The Virtues of Passion
By Margaret May Damen, CFP, CLU, ChFC, CAP
It was the best of times:
It was the worst of times.
It was the age of wisdom;
It was the age of foolishness— written by author Charles Dickens some 150 years ago in his epic novel, The Tale of Two Cities, but even more relevant today .
With the gridlock in Washington and discontent in our communities, is Charles Dickens’s epic novel more fact than fiction? And what does all this have to do with the United States and your charitable giving?
From my perspective, quite a lot. If one believes as I do the sage wisdom of the late Robert Payton, former director of the Center on Philanthropy at Indiana University, that philanthropy holds some of the answers to moving our nation forward in these’ best and worst of times’. “The only basis for a claim of special consideration for philanthropy,” says Payton, “is that it is the principal means by which our ethics and values shape the society in which we live.” Certainly Government gridlock and corporate greed have not kept our moral compass heading due north in recent years. Quite the opposite! These two sectors have darkened the existence of virtue in our society. And when classic virtues come under siege or become incongruous with contemporary social culture and customs where is society to turn for some direction? Where is there a virtuous resolution to a values revolution? And more importantly how does one effectively engage both men and women in the pursuit of a more benevolent and beneficent world.
First let’s define the classic virtues we are talking about. The four virtues that Aristotle identifies in his Nicomachean Ethics as the moral virtues are: prudence (common sense and good judgment), justice (fairness, honesty and truthfulness), fortitude (moral and physical courage, and temperance (moderation of action, feeling and thought). Virtue, Aristotle says, “is the mean between two vices – one of excess, the other of defect-neither too much nor too little being in the best interest of a moral and responsible society” What Aristotle is talking about is balance: courage but mot recklessness, effort but not burnout.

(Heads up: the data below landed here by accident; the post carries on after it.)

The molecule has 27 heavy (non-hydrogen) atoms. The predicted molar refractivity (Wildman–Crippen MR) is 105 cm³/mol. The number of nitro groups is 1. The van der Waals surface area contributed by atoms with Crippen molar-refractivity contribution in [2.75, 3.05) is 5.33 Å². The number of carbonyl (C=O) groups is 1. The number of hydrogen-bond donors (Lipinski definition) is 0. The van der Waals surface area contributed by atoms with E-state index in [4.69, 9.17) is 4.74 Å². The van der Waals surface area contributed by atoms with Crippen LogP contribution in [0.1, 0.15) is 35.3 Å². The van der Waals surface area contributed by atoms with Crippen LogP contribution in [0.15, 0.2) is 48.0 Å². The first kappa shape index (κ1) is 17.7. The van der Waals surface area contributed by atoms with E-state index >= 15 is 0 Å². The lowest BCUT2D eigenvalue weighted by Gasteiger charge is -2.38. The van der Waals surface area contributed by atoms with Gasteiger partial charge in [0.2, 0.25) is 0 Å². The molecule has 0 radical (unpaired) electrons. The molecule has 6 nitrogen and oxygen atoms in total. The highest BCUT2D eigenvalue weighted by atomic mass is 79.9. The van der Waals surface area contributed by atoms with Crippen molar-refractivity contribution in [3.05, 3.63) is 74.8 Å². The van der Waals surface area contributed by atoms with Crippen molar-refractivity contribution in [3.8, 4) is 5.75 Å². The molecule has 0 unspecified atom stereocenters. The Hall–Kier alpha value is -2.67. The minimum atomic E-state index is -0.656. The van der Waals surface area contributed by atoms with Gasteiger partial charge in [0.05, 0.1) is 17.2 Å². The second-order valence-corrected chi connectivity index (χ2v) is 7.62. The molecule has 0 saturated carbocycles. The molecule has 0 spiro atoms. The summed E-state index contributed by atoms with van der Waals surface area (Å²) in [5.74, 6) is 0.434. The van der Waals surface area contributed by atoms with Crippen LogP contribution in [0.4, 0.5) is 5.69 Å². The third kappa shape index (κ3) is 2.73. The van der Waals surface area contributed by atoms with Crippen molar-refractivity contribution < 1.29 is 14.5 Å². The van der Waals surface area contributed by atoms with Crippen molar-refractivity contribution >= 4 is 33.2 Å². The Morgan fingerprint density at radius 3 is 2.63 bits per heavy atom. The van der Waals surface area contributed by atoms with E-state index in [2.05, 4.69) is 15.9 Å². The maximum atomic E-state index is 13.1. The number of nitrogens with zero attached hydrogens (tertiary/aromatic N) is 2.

Perhaps it is time to consider incorporating the principles that Riane Eisler writes about in her book The Real Wealth of Nations, She offers a compelling vision of a system that goes beyond conventional economic models to support “caring for ourselves, others, and Mother Earth.” Her theories make a case for including human capital and the core component of caring and care giving as a measure of the true sate of the world economy. She also gives value to the volunteers working in charitable and other venues in civil society and calls this “the hidden system of valuations in which women and the work of caring and care giving stereotypically associated with women is devaluated.” For Eisler, a critical component is returning virtue back in our society is to create a caring economic culture with a shift away from a hierarchal leadership style toward a more democratic and equitable model of leadership based on a mutual respect.
Recently, Ellen Remmer, former president & CEO of The Philanthropic Initiative, Inc. (TPI) in Boston posted two blogs on the virtues of passion to spark and drive personal philanthropy. Remmer writes “Passion in philanthropy is about making a commitment to your most important beliefs and values.” Now more than ever the idealistic dreams
of the boom generation have a reason to shine.
Save the world one good deed at a time. Wipe off
the tarnish of decades of conspicuous consumption and take to the streets with conspicuous compassion with renewed passion and zest.”
In my book, Women, Wealth and Giving: The Virtuous Legacy of the Boom Generation, I identify passion as on the three key principles necessary for each of us to center our search in the pursuit of happiness (Thomas Jefferson – Declaration of Independence). Life at times can become confusing and complicated. Having the ability to center thoughts and deeds on conspicuous compassion can simplify life and free the mind and soul to be attentive to seeing the needs of others and being open to creative solutions. In charity and philanthropic issues giving with passion can enrich the integrity of our life’s purpose. Giving in this way can identify in our hearts the greatest desires for the use of our time, talent and treasure that we are blessed to control while we are on earth, especially when
we engage in doing them in the virtuous spirit of justice, prudence, and moderation It brings clarity of focus to what is important in our life, and it can reprioritize values to redirect wealth into life and to the giving we do in our community. It can move and redirect the moral compass of our nation back toward true north.
Margaret May Damen, , CFP, CLU, ChFC, CAP
President and CEO, The Institute For Women and Wealth
Co-author “Women, Wealth,and Giving: The Virtuous Legacy of the Boom Generation”